Rationing for social care hardwired into the Care Act

This week the Queen’s Speech set out the Coalition’s plans for their final year in Government. Today we learnt the details about one of the most critical reforms of the last year – who will be eligible for social care under the new Care Act.

Last month’s passage of the Care Act represents a huge achievement for the Coalition Government.  For the first time, we have a single modern law that governs social care.  It is a truly aspirational piece of legislation – placing the well-being of those using social care at the heart of the Bill.

For Scope – and other members of the Care and Support Alliance – the final question remained – who will be eligible for social care support?  The Care Act represents a huge opportunity to make sure that every disabled and older person who needs social care support can get it, with the introduction of a new ‘national eligibility threshold’.

Today the Government has released details about who will be eligible for social care – and has confirmed that those older and disabled people who are shut out of the social care system will continue to receive little to no social care support.

For Scope, we believe there is a real risk that continuing to ration social care support will fatally undermine the Government’s focus on improving preventative social care.

We know that as local authority budgets are squeezed, the support that disabled people receive to get up, get washed and get out of the house is also being squeezed.

Take the example of Julie-Ann from Crawley in Sussex. Julie-Ann lost her sight three years ago and is deaf. She used to receive four hours of social care support a week that supported her to wash, cook and get out of her house.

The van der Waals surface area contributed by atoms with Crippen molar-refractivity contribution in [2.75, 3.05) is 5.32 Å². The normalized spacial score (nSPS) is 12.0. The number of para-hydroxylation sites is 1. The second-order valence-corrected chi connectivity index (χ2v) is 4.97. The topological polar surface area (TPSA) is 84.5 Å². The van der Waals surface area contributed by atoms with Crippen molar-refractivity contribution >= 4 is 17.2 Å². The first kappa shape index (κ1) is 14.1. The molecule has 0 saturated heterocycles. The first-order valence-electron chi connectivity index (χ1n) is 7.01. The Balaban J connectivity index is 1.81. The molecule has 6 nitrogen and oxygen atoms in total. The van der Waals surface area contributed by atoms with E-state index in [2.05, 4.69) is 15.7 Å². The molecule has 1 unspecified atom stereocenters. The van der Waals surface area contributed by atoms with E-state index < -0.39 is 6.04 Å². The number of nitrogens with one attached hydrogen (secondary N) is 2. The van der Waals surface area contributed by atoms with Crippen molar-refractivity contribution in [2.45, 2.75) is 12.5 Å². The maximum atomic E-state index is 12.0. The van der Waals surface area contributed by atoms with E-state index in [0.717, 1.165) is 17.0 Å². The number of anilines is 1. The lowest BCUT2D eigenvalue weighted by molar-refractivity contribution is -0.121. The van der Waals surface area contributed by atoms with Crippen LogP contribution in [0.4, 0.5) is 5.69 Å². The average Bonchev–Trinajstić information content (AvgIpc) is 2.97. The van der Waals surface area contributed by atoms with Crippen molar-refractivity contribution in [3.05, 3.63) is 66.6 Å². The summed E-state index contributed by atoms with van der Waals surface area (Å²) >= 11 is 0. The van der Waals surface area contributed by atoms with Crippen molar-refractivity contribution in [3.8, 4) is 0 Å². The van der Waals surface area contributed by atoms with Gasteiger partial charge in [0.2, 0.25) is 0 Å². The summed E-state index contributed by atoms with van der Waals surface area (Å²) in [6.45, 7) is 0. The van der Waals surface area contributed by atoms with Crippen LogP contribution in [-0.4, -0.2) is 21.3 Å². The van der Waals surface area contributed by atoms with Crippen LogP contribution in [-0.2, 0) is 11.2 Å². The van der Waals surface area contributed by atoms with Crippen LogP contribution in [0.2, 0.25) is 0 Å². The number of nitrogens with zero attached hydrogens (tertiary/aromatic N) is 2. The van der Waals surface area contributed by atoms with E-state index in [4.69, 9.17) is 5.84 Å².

She has been deemed no longer eligible for care, and now struggles with tasks around the house and suffers from loneliness.

Specifically, today’s publication confirms that many people unable to get out and about could fall through the net – this could include people who are on the autistic spectrum or who have dementia, a learning disability or a mental health condition.

With the Care Act comes the opportunity to make sure such people are eligible for social care. However, on the basis of the Government’s plans today, we have instead seen existing rationing for social care hardwired into the Act.

We know that sitting behind this rationing is the chronic underfunding of social care. For the Care Act to be truly transformational – ensuring the wellbeing of everyone who uses social care – it must be matched by bold investment.

With increasing numbers of older people and disabled adults needing care, there must be a new consensus on adequately funding social care services. What’s more, there is increasing consensus that doing so could generate real savings across Government.

The Department of Health is holding a final public consultation on the regulations. Scope will be responding to make sure that the details are improved as far as possible to allow disabled people who need social care support are able to receive it.

We encourage you to get involved, making it clear just how important social care support is in allowing disabled people to live their lives.

Four things to look out for in today’s Queen’s Speech

Today’s Queen’s Speech will be the last under the Coalition and first under a fixed term Parliament.  Speculation about the contents of the speech this year has been about whether its contents can give the Coalition enough energy to last the course. But what will the speech mean for disabled people?